Members of youth vigilante forces in northern Nigeria say the Boko Haram militant group has burned six villages and killed 37 people in a new attack near the insurgents' stronghold in Sambisa forest.
Government-aligned vigilantes told reporters Friday that the attacks took place late on Wednesday. The Nigerian newspaper The Nation reported that the villages, all in Borno state, were Koshifa, Matangle, Buraltuma, Darmanti, Almeri and Burmari.
Vigilante Ahmed Ajimi told the Associated Press news agency that the victims were farmers who had recently returned to their villages after Nigerian soldiers had cleared the areas occupied by Boko Haram earlier this year.
On Thursday, officials from Nigeria, Niger, Chad, Cameroon and Benin met in the Nigerian capital, Abuja, to discuss a proposed joint force to fight Boko Haram.
In opening remarks, Nigerian President Muhammadu Buhari said his country should command the task force because it will provide the bulk of the troops, and the main battleground is on Nigerian soil.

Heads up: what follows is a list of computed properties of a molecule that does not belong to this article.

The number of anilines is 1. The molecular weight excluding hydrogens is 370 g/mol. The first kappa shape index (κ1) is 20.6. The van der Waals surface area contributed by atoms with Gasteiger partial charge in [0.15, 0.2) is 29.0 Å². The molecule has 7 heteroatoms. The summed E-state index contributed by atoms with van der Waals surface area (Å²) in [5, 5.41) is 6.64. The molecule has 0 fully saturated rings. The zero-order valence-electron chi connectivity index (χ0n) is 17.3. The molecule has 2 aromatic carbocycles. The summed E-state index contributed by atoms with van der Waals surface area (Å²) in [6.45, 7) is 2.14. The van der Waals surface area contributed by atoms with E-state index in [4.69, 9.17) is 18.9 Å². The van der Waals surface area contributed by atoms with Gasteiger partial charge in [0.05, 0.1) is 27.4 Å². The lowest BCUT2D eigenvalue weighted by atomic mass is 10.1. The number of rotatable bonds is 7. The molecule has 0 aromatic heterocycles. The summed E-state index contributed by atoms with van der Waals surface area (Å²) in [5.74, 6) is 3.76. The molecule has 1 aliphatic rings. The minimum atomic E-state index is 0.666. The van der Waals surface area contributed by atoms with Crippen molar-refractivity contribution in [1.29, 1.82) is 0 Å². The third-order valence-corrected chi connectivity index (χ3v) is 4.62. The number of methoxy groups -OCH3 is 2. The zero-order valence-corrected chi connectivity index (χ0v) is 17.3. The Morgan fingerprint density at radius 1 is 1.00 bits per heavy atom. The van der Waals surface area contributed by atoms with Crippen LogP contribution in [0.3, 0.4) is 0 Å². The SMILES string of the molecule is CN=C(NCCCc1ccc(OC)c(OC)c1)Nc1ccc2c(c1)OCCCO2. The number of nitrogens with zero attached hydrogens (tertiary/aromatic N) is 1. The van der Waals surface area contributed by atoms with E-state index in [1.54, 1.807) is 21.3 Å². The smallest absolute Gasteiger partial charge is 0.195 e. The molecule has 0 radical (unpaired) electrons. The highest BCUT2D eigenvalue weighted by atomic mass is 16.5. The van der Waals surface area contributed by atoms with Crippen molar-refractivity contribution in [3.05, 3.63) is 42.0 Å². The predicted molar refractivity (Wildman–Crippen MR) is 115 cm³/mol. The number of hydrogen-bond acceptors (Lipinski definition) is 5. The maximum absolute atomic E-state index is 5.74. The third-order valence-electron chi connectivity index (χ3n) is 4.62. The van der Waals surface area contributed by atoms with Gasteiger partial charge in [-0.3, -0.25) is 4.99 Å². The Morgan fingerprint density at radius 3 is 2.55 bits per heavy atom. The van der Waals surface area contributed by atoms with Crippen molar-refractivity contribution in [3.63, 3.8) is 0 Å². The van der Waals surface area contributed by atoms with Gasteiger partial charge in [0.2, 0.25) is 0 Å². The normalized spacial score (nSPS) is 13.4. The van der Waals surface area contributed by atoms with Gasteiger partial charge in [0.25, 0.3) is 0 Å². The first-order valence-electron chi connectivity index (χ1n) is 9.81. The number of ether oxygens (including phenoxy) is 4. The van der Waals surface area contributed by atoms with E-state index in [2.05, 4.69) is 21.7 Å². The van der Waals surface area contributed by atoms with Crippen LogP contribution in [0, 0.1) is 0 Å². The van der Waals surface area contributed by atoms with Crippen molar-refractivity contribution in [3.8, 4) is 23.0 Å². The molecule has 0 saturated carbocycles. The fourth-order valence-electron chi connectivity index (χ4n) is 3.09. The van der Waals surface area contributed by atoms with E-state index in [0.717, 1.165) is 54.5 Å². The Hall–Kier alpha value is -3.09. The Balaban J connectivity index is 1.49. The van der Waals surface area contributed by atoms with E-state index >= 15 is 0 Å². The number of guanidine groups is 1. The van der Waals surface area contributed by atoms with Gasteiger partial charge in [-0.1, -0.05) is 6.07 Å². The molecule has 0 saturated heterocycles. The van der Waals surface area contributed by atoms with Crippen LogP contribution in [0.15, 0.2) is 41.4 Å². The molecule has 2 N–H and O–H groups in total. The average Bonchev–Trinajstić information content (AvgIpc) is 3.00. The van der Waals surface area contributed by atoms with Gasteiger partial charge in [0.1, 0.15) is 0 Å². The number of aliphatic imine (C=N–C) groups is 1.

He said a proposal to rotate the commander post between the countries every six months would make the task force less effective and efficient.
Buhari also promised Nigeria will follow through on a pledge of $100 million to give the force a smooth launch.
Leaders attending the meeting included the presidents of Chad, Niger and Benin, and the defense minister of Cameroon.
Chad, Niger and Cameroon deployed troops to fight Boko Haram earlier this year after the militants launched a series of cross-border attacks from bases in northeastern Nigeria.
The Nigerian government's failure to stop the insurgency was a major issue in the recent Nigerian presidential election, in which Buhari unseated Goodluck Jonathan.
Thousands of Nigerians have been killed in shooting and bomb attacks by Boko Haram since the group launched its insurgency in 2009. Rights group Amnesty International says Nigerian security forces have killed another 8,000 with a heavy-handed response.